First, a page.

Google has announced a partnership with DirecTV, allowing advertisers to buy national inventory on 11 networks carried by the satellite provider – including Bloomberg, Fox Business, Centric, and Fuel – through the search giant’s auction-based self-service TV ad platform.
According to Google, DirecTV is responsible for selling between two and four minutes of ads for every hour of programming it delivers, with the networks themselves selling the remainder. The arrangement will see DirecTV effectively hand off its inventory for those 11 networks to Google, which will now offer advertisers access to ads across all dayparts, including primetime.
Speaking with ClickZ, John Saroff, head of strategic partnerships for Google’s TV Ads product, said the intention was to help give online advertisers a taste of what TV has to offer. “Our bread and butter is bringing new advertisers to television – internet advertisers that have grown up with Google,” he said, adding that over 30 percent of advertisers currently using the product are new to TV advertising.
In 2007, Google agreed to a relationship with DISH Network through which it sells ads across 90 different networks. However, that relationship is non-exclusive, meaning the type and volume of inventory fluctuates, depending on negotiations with DISH.
DirecTV, however, has essentially agreed to subcontract all of its ad sales to Google for those 11 networks, representing a significant step forward for the fledgling product. “This is a very exciting day for us,” Saroff said, adding, “We hope to extend the relationship down the line, but it makes sense to start with a relatively small amount of inventory.”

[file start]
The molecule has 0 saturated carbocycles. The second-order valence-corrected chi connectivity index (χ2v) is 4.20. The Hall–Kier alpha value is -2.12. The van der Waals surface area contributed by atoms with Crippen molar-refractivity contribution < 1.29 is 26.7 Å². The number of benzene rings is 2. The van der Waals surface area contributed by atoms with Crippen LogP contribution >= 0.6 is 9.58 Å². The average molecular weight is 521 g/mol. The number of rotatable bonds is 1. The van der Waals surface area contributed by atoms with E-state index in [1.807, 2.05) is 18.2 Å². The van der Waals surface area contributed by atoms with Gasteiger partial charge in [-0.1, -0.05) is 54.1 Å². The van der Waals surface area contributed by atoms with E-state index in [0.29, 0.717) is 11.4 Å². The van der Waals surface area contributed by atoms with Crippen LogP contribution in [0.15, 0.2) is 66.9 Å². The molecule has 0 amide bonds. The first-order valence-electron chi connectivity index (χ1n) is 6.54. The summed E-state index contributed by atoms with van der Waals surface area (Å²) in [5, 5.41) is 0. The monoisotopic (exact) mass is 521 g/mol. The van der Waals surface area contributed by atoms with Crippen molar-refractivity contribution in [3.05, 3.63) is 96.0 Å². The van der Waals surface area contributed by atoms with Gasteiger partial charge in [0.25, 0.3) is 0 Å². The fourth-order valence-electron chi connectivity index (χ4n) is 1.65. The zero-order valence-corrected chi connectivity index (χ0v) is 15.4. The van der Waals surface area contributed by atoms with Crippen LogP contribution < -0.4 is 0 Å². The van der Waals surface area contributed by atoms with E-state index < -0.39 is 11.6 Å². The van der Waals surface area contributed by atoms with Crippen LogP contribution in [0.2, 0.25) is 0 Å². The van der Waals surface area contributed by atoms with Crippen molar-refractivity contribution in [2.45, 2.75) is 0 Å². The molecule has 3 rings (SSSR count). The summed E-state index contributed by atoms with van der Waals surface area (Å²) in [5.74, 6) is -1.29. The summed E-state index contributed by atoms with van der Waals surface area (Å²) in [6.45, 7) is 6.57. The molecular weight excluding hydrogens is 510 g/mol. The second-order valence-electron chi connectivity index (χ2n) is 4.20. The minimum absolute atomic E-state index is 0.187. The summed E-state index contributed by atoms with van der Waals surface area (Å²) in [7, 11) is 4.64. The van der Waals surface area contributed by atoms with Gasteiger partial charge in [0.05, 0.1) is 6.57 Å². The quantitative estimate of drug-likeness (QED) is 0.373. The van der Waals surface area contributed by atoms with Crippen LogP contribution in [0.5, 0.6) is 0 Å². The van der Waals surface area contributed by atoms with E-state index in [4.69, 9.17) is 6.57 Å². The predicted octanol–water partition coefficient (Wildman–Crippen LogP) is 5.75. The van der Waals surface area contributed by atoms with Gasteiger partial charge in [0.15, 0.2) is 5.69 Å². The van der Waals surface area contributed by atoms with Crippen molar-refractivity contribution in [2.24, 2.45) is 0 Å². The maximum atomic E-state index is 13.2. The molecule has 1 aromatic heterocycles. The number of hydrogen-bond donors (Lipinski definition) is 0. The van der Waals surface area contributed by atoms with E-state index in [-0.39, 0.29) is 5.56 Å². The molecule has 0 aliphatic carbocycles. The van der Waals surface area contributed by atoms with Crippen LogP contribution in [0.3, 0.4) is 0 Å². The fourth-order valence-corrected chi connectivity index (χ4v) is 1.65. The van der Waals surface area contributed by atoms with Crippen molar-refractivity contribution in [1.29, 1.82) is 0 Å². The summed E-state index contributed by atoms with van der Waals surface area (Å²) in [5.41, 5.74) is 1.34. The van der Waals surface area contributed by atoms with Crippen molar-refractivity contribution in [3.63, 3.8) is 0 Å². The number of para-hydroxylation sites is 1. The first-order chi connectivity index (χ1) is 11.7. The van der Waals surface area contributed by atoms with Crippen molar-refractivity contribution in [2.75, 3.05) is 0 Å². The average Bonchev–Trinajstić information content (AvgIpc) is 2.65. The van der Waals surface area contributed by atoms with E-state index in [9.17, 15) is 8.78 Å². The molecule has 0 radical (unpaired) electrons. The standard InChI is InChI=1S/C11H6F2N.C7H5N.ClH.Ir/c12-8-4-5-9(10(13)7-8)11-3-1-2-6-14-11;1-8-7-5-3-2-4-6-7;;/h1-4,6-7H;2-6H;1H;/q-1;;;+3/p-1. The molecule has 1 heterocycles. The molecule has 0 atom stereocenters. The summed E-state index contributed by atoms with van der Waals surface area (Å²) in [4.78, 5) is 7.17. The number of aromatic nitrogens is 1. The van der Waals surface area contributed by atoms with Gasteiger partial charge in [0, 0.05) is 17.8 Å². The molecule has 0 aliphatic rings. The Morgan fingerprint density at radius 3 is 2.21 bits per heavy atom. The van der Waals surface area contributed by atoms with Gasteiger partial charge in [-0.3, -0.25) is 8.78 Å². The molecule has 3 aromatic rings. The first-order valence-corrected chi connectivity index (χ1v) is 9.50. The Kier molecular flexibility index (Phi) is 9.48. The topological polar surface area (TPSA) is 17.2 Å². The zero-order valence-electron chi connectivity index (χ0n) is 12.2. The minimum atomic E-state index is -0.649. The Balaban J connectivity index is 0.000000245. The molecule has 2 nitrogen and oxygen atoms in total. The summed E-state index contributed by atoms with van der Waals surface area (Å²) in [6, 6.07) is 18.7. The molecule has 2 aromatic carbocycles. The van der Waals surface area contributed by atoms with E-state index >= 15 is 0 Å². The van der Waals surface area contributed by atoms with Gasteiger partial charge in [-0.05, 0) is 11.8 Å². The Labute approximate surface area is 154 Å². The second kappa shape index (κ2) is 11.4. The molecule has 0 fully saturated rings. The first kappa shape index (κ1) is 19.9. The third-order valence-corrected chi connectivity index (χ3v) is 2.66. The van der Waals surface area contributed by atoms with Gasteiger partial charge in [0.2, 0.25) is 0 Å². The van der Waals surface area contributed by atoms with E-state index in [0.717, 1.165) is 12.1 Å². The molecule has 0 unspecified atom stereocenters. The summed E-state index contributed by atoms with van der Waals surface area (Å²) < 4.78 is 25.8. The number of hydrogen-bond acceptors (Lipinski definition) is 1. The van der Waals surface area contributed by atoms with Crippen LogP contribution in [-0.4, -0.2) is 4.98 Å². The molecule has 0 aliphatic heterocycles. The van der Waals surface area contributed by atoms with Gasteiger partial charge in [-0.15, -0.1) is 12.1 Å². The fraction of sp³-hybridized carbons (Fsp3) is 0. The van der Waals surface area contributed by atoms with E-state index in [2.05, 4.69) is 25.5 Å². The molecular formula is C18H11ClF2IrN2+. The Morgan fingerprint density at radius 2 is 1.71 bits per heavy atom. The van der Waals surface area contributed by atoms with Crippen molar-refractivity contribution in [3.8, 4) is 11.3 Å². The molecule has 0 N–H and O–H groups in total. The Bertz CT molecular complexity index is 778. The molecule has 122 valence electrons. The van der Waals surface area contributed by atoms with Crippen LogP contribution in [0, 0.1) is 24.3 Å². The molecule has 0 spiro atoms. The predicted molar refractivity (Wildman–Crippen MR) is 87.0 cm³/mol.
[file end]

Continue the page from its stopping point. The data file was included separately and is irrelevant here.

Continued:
Essentially, Saroff suggested the product has been pitched mainly at small to medium-sized businesses looking for an easy way to extend their marketing efforts. However, a lack of geographic targeting capabilities would appear to limit its appeal to local advertisers, as could the costs associated with producing ad creative. In 2009, an agency exec told ClickZ that most small businesses have little time, or the inclination to experiment with the medium, stating, “You need a professional.”
In Google’s defense, though, it’s precisely those hurdles it’s trying to lower for advertisers, and by Saroff’s own admission, it’s still early days for the product. “No-one really knows yet what the strengths of the system will be,” he said, adding, “we have a long way to go, but we’re delighted to be in business with DirecTV. Saroff added that the company is currently in discussions with a range of other providers and networks regarding similar relationships.
The full lineup of DirecTV networks Google will now sell ads against also includes G4, Current, Ovation, Fit, Sleuth, Chiller and TV Guide.